Two financial advisory membership organizations publicly oppose a proposed name change for a new regulatory organization for brokers, saying the new name will further confuse an already confused public.
The new entity arising from the merger of the regulatory arms of the National Association of Securities Dealers (NASD) and the New York Stock Exchange (NYSE) will be called the Financial Industry Regulatory Authority (FINRA).
FINRA will oversee brokers selling financial products and investments. But both the Financial Planning Association (FPA), an advocacy organization for professional financial planners, and the National Association of Personal Financial Advisors (NAPFA), which represents fee-only financial planners, say the new name implies the regulatory organization has authority over all financial service providers, including registered advisors and personal financial planners.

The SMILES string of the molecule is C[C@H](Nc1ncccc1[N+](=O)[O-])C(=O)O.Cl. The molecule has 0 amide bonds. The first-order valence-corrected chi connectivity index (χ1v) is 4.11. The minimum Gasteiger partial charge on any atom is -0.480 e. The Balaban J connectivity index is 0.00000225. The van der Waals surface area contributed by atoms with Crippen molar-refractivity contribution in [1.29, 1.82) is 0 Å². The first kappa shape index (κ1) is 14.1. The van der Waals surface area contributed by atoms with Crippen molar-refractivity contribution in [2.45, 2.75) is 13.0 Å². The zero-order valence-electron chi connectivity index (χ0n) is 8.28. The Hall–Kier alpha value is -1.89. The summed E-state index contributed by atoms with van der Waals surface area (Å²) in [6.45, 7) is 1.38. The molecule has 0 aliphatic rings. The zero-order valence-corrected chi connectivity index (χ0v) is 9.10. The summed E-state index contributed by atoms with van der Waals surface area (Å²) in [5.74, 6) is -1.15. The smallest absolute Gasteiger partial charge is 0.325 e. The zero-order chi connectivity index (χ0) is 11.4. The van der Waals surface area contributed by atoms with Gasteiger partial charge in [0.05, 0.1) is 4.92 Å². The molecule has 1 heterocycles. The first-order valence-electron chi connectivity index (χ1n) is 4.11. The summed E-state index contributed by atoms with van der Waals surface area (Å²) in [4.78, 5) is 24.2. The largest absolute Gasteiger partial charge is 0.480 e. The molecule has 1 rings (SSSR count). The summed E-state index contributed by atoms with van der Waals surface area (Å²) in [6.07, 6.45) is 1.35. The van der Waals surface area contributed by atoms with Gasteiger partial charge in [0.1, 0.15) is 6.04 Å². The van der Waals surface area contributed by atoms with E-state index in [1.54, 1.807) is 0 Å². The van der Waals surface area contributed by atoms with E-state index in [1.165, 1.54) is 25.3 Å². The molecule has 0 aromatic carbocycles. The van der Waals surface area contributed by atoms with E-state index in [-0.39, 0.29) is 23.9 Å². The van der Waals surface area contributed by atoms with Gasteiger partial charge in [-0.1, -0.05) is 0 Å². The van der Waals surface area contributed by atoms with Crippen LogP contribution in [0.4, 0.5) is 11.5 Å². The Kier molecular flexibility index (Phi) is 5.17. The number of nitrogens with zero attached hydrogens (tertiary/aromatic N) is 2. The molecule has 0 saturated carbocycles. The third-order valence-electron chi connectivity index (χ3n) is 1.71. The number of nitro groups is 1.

"Survey after survey shows people are already confused about financial services," says FPA spokesman Brad White. "This makes it worse."
In a press release, NAPFA calls FINRA is a "grave error in judgment."
"We do not have an issue with the regulatory body or the merger," says NAPFA chief executive officer Ellen Turf in an interview. "But make sure the new name truly represents what the organization is."
The new NASD/NYSE entity disagrees and is determined to stick with the new name. "While the level of paranoia displayed by these financial advisor associations is mildly amusing, at least they admit that their customers will not have FINRA protection," says NASD spokesman Howard Schloss. "Their desire to avoid self-regulation is disturbing and should be of great concern to their customers."